The parish is first of all a school of prayer, in the words of John Paul II. It teaches prayer best by following the lex orandi which make liturgy beautiful. The Curé of Ars began his pastorate by spending money on new vessels and vestments for his country parish. Making everything in and around our churches bright, beautiful and clean is a priest’s first business. It’s as simple as following the General Instruction to the Roman Missal and reading the 2001 Vatican Instruction Liturgiam Authenticam closely.
Music, as the queen of the liturgical arts, requires particular attention. In music you get what you pay for, and people will pay for what they get. At one point we were spending 25 per cent of our budget on music, but our offertory increased by 50 per cent.
This school of prayer must also provide the Sacrament of Penance, because we all make mistakes and can learn from them. Young adults flock to the parish mostly because we put a priest in the box at every Mass, and an hour every Tuesday night.
Eucharistic Adoration seals the deal. We put $300,000 (£226,000) into a Eucharistic Chapel that burns brightly day and night. It’s worth every penny, because people need a beautiful place to pray before the Eucharistic Christ. The sacred liturgies must stir the soul with deep beauty.
The parish must also be a school of God’s Word. Following the lex credendi through fidelity to the Church’s doctrine revives a parish because “my people are destroyed for lack of knowledge” (Hosea 4:6). After Beauty, we seek Truth.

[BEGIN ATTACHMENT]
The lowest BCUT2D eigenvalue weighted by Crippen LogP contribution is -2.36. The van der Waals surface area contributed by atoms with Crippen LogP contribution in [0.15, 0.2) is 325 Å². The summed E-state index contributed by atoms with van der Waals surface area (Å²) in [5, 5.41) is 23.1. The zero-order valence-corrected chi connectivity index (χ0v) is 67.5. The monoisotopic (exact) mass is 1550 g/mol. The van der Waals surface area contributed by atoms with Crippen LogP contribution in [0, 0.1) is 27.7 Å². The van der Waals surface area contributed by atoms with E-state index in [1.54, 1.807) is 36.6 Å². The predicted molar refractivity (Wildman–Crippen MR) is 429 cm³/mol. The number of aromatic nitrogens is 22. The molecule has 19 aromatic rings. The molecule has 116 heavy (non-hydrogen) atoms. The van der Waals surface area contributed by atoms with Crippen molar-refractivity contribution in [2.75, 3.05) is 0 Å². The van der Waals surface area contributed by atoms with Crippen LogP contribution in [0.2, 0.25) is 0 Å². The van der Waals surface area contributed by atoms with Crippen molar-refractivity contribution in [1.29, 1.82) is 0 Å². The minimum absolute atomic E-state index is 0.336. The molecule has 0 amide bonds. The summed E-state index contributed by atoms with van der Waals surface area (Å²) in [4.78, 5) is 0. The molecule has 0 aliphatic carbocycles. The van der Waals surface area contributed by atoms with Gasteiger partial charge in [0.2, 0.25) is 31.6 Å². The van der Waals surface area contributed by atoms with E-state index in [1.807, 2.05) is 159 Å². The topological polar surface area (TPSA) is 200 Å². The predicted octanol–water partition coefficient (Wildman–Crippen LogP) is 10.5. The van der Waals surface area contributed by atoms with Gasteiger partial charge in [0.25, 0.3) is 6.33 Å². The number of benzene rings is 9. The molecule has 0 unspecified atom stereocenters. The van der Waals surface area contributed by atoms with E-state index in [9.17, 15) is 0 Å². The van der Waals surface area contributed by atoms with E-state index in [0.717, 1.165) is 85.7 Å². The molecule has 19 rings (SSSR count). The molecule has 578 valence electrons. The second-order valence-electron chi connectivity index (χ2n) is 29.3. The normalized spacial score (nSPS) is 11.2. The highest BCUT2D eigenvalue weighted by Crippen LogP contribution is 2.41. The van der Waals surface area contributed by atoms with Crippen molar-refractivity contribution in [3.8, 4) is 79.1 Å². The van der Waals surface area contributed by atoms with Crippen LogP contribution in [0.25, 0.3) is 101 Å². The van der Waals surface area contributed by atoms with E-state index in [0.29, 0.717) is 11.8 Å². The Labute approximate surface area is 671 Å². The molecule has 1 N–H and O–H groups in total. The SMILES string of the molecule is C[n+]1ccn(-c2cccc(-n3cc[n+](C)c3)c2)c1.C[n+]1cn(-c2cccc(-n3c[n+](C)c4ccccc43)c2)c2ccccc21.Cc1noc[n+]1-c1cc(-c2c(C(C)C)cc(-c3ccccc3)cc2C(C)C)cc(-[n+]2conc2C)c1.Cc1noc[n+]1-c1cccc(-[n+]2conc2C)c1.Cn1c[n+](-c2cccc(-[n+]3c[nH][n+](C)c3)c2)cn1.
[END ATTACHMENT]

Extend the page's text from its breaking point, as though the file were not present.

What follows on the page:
In our parish, priests teach children and priests teach adults, along with lay instructors. Besides the forthcoming Integrated Classical Curriculum, our school uses the Catechesis of the Good Shepherd, both proven effective in transmitting the kerygma. Homilies are expected to be good enough for publication and website posting, and our communications staff broadcast the Word through extensive use of social media, including a weekly bulletin for older folks. “How will they believe if they have not heard?” asks St Paul (Romans 10:14). The parish’s homilies, catechesis and school must stir the mind with deep truth.
Finally, the parish is a school of service, following the lex vivendi. Beauty leads to Truth, and Truth leads to Goodness. Charity begins in the rectory, with priests taking meals together and praying a weekly “family rosary”. I require my priests (there are currently four of us) to pray lauds and vespers together every day in the church. Lay people always join us.
Having ordered our lives together in charity, we can serve others. Our parish serves the very poorest of the poor by praying every week outside an abortion clinic. We feed the homeless every day from the rectory and join Mother Teresa’s Sisters regularly in the streets. A stewardship council articulates what St John Paul II called the “Law of the Gift”, which motivates all charitable giving. According to this law, we increase in the measure that we give, because life is about giving, not getting. The parish’s spirit of charitable service must stir the heart with goodness.
Structuring the parish on the three laws of praying, believing and living guide the parish’s three essential tasks of Sacrament, Word and Charity. But there is a fourth way to revive a parish: let no parish forget Our Lady.
“Is this the face that launched a thousand ships?” the poet spoke of the beautiful Helen. The Trojan War lasted 10 years, but we are engaged in a much longer struggle. It must be the face of Mary that launches pastoral action. My very first act in a new parish is to consecrate it to Our Lady. I myself lead the rosary processions, the Angelus before Mass and the rosary after Mass. No parish devoted to Our Lady will fail to bear fruit, because she is the mother of all the living.
Fr Joseph Illo is pastor of Star of the Sea Parish, San Francisco